The influence of system boundaries and baseline in climate impact assessment of forest products
Journal article, 2019
This article aims to explore how different assumptions about system boundaries and setting of baselines for forest growth affect the outcome of climate impact assessments of forest products using life cycle assessment (LCA), regarding the potential for climate impact mitigation from replacing non-forest benchmarks. This article attempts to explore how several assumptions interact and influence results for different products with different service life lengths.
Four products made from forest biomass were analysed and compared to non-forest benchmarks using dynamic LCA with time horizons between 0 and 300 years. The studied products have different service lives: butanol automotive fuel (0 years), viscose textile fibres (2 years), a cross-laminated timber building structure (50 years) and methanol used to produce short-lived (0 years) and long-lived (20 years) products. Five calculation setups were tested featuring different assumptions about how to account for the carbon uptake during forest growth or regrowth. These assumptions relate to the timing of the uptake (before or after harvest), the spatial system boundaries (national, landscape or single stand) and the land-use baseline (zero baseline or natural regeneration).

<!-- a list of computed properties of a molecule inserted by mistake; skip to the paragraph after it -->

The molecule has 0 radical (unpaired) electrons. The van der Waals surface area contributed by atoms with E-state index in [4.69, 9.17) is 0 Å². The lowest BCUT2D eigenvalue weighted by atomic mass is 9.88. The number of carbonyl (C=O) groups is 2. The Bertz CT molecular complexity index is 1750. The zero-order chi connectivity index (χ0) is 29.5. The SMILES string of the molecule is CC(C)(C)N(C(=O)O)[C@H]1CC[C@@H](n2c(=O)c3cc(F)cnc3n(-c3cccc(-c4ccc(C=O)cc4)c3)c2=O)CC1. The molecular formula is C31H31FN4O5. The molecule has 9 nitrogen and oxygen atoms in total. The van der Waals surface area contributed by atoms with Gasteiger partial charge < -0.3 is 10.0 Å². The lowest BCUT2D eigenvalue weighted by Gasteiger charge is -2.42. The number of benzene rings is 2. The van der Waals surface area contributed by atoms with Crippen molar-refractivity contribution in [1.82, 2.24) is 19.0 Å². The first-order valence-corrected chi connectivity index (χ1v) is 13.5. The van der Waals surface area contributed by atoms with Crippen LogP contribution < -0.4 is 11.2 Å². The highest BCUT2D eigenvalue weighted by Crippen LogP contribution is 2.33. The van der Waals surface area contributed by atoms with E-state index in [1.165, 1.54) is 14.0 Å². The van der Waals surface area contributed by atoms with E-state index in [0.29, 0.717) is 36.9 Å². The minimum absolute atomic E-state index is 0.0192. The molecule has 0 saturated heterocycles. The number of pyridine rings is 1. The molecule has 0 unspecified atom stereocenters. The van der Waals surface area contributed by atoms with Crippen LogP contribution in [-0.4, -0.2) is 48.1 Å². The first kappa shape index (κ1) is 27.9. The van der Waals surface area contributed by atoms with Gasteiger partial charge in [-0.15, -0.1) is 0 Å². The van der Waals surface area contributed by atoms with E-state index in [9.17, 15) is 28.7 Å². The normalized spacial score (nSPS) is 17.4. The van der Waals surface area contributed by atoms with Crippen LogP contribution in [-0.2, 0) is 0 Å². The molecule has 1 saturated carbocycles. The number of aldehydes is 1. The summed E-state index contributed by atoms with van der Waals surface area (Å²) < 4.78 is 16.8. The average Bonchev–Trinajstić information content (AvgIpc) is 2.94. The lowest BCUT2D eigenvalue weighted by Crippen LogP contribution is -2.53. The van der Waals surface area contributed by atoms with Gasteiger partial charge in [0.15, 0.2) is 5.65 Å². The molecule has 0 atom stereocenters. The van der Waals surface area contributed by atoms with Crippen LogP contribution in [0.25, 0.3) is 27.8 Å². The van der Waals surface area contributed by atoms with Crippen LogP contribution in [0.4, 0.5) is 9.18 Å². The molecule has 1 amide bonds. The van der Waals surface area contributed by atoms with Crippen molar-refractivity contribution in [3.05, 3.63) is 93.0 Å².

Results and discussion
The implications of using different assumptions depend on the type of product. The choice of time horizon for dynamic LCA and the timing of forest carbon uptake are important for all products, especially long-lived ones where end-of-life biogenic emissions take place in the relatively distant future. The choice of time horizon is less influential when using landscape- or national-level system boundaries than when using stand-level system boundaries and has greater influence on the results for long-lived products. Short-lived products perform worse than their benchmarks with short time horizons whatever spatial system boundaries are chosen, while long-lived products outperform their benchmarks with all methods tested. The approach and data used to model the forest carbon uptake can significantly influence the outcome of the assessment for all products.
The choices of spatial system boundaries, temporal system boundaries and land-use baseline have a large influence on the results, and this influence decreases for longer time horizons. Short-lived products are more sensitive to the choice of time horizon than long-lived products. Recommendations are given for LCA practitioners: to be aware of the influence of method choice when carrying out studies, to use case-specific data (for the forest growth) and to communicate clearly how results can be used.
Biogenic carbon Carbon footprint Carbon storage Dynamic LCA Timing of emissions Wood-based product